The girls are past the constant question stage, but with school back in session, we still get the occasional query. Just like I hope to (eventually) pass down off my love of reading, I also hope they never completely stop trying to figure things out.
Michelle is a great role model for this attitude. She will ask questions of anyone at anytime and she will keep asking until she understands. I prefer to try to do it on my own (or ask machines) until I hit a deadend before I go looking for human help. Perhaps not the most efficient approach but I think we each maintain as adults an ‘everything is figureoutable‘ attitude in different ways. That’s the most important part.
Too many of us let our curiosity slowly dwindle after we close that last textbook. Our minds slowly close as we get older.
Kids and their questions are a great reminder that we should never stop trying to learn or never be satisfied not knowing the answers to some things.
It was our town’s discovery day yesterday. Sort of a cross between a block party, street carnival, and chamber of commerce power point presentation. I’m sure your town has something similar.
It was 3 o’clock and the ubiquitous plastic trumpets someone had mistakenly thought were a good idea had wormed their way into my inner ear and turned my heart as black as the Grinch’s on Christmas Eve. I was done. Ally wanted to stay longer.
As a parent, it feels as if I’m perpetually short on time and always looking ahead to the next thing. But what am I actually rushing toward and what am I rushing away from? Do I really want to rush home to a house under renovation? Do I need to vacuum the glitter off the stairs again? Or remind the girls to practice their instruments?
I’m really just moving too quickly through their childhood. How important will those extra 15 minutes seem in a few years? How much would I give for a few minutes back right now before she becomes an irrational teenager?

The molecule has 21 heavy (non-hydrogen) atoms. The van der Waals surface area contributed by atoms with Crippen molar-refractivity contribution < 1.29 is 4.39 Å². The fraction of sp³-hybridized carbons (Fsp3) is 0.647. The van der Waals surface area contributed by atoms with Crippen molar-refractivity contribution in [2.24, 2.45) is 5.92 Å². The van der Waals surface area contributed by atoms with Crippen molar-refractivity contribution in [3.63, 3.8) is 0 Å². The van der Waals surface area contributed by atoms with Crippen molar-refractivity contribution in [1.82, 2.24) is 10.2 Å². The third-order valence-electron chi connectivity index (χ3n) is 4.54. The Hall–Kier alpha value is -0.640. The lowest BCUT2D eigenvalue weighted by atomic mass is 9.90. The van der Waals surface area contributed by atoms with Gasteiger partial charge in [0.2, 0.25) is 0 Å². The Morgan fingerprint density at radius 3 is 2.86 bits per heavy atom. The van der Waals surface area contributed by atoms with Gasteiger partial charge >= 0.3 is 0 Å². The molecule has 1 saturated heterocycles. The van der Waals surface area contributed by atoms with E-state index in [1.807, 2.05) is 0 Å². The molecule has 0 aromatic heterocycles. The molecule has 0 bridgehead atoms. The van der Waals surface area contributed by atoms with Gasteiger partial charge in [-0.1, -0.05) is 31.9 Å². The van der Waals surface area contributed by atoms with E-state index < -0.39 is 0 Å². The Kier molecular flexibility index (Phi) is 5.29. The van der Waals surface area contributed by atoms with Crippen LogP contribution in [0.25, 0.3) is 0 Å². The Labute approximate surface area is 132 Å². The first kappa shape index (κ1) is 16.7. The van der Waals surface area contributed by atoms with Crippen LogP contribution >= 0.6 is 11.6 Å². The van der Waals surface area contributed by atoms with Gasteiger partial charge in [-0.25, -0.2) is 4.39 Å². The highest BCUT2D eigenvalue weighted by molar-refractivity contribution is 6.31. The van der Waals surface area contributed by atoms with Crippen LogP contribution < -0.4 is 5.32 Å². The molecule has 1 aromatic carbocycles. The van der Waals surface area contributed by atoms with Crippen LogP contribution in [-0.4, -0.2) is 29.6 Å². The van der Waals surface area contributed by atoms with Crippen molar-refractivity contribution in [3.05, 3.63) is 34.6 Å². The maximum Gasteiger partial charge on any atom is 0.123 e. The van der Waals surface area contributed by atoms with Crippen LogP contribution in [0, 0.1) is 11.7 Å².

Why rush toward an uncertain future? Better to focus on the present.
Still, a present without the plastic vuvuzelas would have been nice.
The shot of summer late this week reminded everyone of two things: first, Dad’s rules on using the air conditioning and second, summer Dad camp is not that far away.
This year was the first where we didn’t sign up them up for camps and then tell them where they were going. We let them choose. This might have been a mistake. Turns out most kids have no idea how to make a decision.
What seems obvious to us, dinner, wardrobe, book to read next. Is an almost existential crises for them. How can they pick a summer camp when they can’t pick a cereal?
Turns out I vastly underestimating the amount of skill and experience in making decisions. Sure, most of the decisions we make as an adult mean nothing. Pick something and move on. But to kids it can be almost paralyzing. At least my kids.
This will be the summer of choice. Perhaps empowerment. Perhaps regret. But they will choose. They will learn. Life is a series of decisions. They will be prepared.
It’s National Library Week and I’m going to admit one of my biggest fears: despite trying to lead by example, despite having books piled up around the house, despite literally writing books myself, my kids won’t be lifelong readers. They won’t love books.
When we visited Paris, searching out a famous bookstore was on the agenda. I love books.